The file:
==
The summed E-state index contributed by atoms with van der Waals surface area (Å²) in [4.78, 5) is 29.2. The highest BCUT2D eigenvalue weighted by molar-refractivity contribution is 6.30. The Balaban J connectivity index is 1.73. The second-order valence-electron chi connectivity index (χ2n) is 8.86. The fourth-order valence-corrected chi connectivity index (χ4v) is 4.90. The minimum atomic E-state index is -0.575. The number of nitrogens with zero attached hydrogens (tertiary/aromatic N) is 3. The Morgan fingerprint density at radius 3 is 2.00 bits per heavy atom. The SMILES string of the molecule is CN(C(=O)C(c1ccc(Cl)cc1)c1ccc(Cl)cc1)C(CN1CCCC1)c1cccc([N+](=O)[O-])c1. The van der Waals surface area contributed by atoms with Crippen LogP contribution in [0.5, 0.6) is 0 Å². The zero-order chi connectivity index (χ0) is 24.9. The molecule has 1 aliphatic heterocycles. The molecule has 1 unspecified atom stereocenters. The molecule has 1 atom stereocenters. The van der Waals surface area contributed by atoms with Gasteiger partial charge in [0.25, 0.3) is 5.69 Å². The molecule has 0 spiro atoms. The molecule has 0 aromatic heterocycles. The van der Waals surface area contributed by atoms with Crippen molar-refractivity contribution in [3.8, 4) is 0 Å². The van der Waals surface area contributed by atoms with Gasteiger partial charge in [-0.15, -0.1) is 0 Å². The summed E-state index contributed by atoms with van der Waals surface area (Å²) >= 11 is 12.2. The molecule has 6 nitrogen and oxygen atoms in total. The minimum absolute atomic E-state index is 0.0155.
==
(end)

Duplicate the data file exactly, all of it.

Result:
The summed E-state index contributed by atoms with van der Waals surface area (Å²) in [4.78, 5) is 29.2. The highest BCUT2D eigenvalue weighted by molar-refractivity contribution is 6.30. The Balaban J connectivity index is 1.73. The second-order valence-electron chi connectivity index (χ2n) is 8.86. The fourth-order valence-corrected chi connectivity index (χ4v) is 4.90. The minimum atomic E-state index is -0.575. The number of nitrogens with zero attached hydrogens (tertiary/aromatic N) is 3. The Morgan fingerprint density at radius 3 is 2.00 bits per heavy atom. The SMILES string of the molecule is CN(C(=O)C(c1ccc(Cl)cc1)c1ccc(Cl)cc1)C(CN1CCCC1)c1cccc([N+](=O)[O-])c1. The van der Waals surface area contributed by atoms with Crippen LogP contribution in [0.5, 0.6) is 0 Å². The zero-order chi connectivity index (χ0) is 24.9. The molecule has 1 aliphatic heterocycles. The molecule has 1 unspecified atom stereocenters. The molecule has 1 atom stereocenters. The van der Waals surface area contributed by atoms with Gasteiger partial charge in [0.25, 0.3) is 5.69 Å². The molecule has 0 spiro atoms. The molecule has 0 aromatic heterocycles. The van der Waals surface area contributed by atoms with Crippen molar-refractivity contribution in [3.8, 4) is 0 Å². The van der Waals surface area contributed by atoms with Gasteiger partial charge in [-0.15, -0.1) is 0 Å². The summed E-state index contributed by atoms with van der Waals surface area (Å²) >= 11 is 12.2. The molecule has 6 nitrogen and oxygen atoms in total. The minimum absolute atomic E-state index is 0.0155.